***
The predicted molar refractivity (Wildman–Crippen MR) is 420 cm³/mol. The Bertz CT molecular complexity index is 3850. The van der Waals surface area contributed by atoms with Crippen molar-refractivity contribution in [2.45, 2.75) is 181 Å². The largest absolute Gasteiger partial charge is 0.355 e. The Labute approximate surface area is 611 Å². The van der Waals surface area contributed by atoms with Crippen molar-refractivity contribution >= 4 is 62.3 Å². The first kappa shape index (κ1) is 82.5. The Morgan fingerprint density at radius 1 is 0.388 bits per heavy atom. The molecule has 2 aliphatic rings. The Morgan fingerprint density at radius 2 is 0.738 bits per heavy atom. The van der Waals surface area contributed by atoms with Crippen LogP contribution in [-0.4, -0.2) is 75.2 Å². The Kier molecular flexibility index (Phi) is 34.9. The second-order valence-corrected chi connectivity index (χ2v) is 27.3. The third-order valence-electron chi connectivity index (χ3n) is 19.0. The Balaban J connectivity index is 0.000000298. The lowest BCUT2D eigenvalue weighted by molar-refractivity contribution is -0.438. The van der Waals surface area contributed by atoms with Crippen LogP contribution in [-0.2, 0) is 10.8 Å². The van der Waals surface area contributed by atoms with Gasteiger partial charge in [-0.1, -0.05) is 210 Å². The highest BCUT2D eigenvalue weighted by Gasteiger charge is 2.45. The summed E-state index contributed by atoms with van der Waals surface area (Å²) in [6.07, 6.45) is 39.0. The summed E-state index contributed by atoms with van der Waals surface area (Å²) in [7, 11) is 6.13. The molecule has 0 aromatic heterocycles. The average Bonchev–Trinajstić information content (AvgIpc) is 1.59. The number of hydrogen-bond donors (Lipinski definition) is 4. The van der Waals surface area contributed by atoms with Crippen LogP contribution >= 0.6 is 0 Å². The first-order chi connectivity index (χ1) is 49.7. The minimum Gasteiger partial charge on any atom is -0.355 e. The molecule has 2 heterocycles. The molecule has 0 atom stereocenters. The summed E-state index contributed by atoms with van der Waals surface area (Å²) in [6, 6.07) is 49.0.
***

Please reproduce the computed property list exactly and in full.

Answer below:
The predicted molar refractivity (Wildman–Crippen MR) is 420 cm³/mol. The Bertz CT molecular complexity index is 3850. The van der Waals surface area contributed by atoms with Crippen molar-refractivity contribution in [2.45, 2.75) is 181 Å². The largest absolute Gasteiger partial charge is 0.355 e. The Labute approximate surface area is 611 Å². The van der Waals surface area contributed by atoms with Crippen molar-refractivity contribution >= 4 is 62.3 Å². The first kappa shape index (κ1) is 82.5. The Morgan fingerprint density at radius 1 is 0.388 bits per heavy atom. The molecule has 2 aliphatic rings. The Morgan fingerprint density at radius 2 is 0.738 bits per heavy atom. The van der Waals surface area contributed by atoms with Crippen LogP contribution in [-0.4, -0.2) is 75.2 Å². The Kier molecular flexibility index (Phi) is 34.9. The second-order valence-corrected chi connectivity index (χ2v) is 27.3. The third-order valence-electron chi connectivity index (χ3n) is 19.0. The Balaban J connectivity index is 0.000000298. The lowest BCUT2D eigenvalue weighted by molar-refractivity contribution is -0.438. The van der Waals surface area contributed by atoms with Crippen LogP contribution in [-0.2, 0) is 10.8 Å². The van der Waals surface area contributed by atoms with Gasteiger partial charge in [-0.1, -0.05) is 210 Å². The highest BCUT2D eigenvalue weighted by Gasteiger charge is 2.45. The summed E-state index contributed by atoms with van der Waals surface area (Å²) in [6.07, 6.45) is 39.0. The summed E-state index contributed by atoms with van der Waals surface area (Å²) in [7, 11) is 6.13. The molecule has 0 aromatic heterocycles. The average Bonchev–Trinajstić information content (AvgIpc) is 1.59. The number of hydrogen-bond donors (Lipinski definition) is 4. The van der Waals surface area contributed by atoms with Crippen LogP contribution >= 0.6 is 0 Å². The first-order chi connectivity index (χ1) is 49.7. The minimum Gasteiger partial charge on any atom is -0.355 e. The molecule has 2 heterocycles. The molecule has 0 atom stereocenters. The summed E-state index contributed by atoms with van der Waals surface area (Å²) in [6, 6.07) is 49.0.